Consumer Discretionary Stocks: Dutch Bros (BROS)
That trend appears to be playing out, as the coffee chain on Aug. 8 reported that its top line had soared 34% in the second quarter versus the same period a year earlier, while its ” systemwide same shop sales growth” came in at nearly 4%. Moreover, BROS noted that its marketing initiatives had helped enable its same-store sales to climb 5.8 percentage points in Q2 versus Q1.
Also noteworthy is that the gross profit of the firm’s company-owned shops had soared to $52.1 million versus $31.2 million in Q2 of 2022. The metric shows that the firm’s overall profitability is poised to jump once its marketing spending drops. The latter phenomenon should occur once its brand awareness increases over the next year or two. The shares are changing hands at a very low trailing price-sales ratio of just 1.5.
TJX Companies (TJX)
TJX Companies (NYSE:TJX), which operates discount retailers, continues to grow rapidly, while its profits are quickly increasing. It appears that many consumers are gravitating towards the firm’s combination of low prices and fairly high-quality products. Last quarter, TJX’s top line soared 7.8% versus the same quarter a year earlier, while its comparable store sales climbed an impressive 6% year-over-year. “Our overall comp sales growth was driven by customer traffic, which increased at every division, Our overall apparel and accessories sales were very strong,” CEO Ernie Herrman noted. In addition, the retailer’s earnings per share soared 23% year-over-year to 85 cents.
Best Buy (BBY)
Best Buy (NYSE:BBY) appears to be rather well-positioned for the upcoming holiday season. That’s because, after many American consumers bought new tech products in 2020, a large percentage of them may be looking to upgrade their products again this year. Moreover, the proliferation of artificial intelligence could help Best Buy sell many new computers as consumers look to exploit this trend as effectively as possible.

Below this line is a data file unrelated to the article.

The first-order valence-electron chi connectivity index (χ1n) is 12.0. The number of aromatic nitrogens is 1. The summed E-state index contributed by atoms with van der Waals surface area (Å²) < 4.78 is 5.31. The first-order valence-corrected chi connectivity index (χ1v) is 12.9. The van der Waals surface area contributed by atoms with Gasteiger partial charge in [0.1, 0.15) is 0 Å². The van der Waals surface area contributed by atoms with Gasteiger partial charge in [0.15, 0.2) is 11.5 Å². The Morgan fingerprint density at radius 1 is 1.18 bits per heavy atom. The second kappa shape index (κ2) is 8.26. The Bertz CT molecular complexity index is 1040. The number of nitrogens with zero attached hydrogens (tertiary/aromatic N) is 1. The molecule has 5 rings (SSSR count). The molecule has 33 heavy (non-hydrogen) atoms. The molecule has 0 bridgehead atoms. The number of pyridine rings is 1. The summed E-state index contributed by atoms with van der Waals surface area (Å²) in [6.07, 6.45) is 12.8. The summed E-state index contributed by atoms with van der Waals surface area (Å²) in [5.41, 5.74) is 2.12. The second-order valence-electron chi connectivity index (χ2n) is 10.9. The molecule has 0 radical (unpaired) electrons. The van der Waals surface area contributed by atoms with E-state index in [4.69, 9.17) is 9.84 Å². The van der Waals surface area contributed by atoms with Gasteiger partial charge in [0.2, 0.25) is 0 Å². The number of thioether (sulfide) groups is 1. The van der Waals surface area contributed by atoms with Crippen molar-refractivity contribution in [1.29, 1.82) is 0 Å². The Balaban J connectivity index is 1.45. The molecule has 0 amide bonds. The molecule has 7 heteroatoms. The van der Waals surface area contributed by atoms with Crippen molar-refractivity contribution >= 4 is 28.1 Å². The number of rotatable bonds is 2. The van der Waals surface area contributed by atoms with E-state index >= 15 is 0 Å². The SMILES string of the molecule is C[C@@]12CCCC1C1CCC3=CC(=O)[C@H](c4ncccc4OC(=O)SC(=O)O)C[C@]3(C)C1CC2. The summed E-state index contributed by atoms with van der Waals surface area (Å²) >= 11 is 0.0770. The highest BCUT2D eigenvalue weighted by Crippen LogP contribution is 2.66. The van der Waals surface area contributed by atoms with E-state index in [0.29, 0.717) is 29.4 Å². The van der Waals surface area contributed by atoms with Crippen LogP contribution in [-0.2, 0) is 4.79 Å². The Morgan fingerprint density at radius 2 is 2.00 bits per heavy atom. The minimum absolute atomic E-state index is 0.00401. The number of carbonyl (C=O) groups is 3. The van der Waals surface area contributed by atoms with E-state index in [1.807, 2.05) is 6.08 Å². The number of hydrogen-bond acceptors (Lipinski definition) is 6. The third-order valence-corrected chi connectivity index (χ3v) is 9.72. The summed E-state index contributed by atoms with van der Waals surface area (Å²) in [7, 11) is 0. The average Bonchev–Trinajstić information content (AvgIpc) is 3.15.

Starting in October, the retailer will be offering special discounts and rewards in an effort to get consumers’ attention and kick off the holiday season on a strong note. What’s more, the company reported that it intends to offer many state-of-the-art products that utilize “new and emerging technologies, like e-transportation, health and wellness, and outdoor living.” These offerings could very well entice many consumers into spending much more at Best Buy than in past years. The shares are changing hands at a very low price-earnings ratio of 11.8 and have a high dividend yield of 5.3%.
As of this writing, Larry Ramer did not hold (either directly or indirectly) any positions in the securities mentioned in this article. The opinions expressed in this article are those of the writer, subject to the InvestorPlace.com Publishing Guidelines.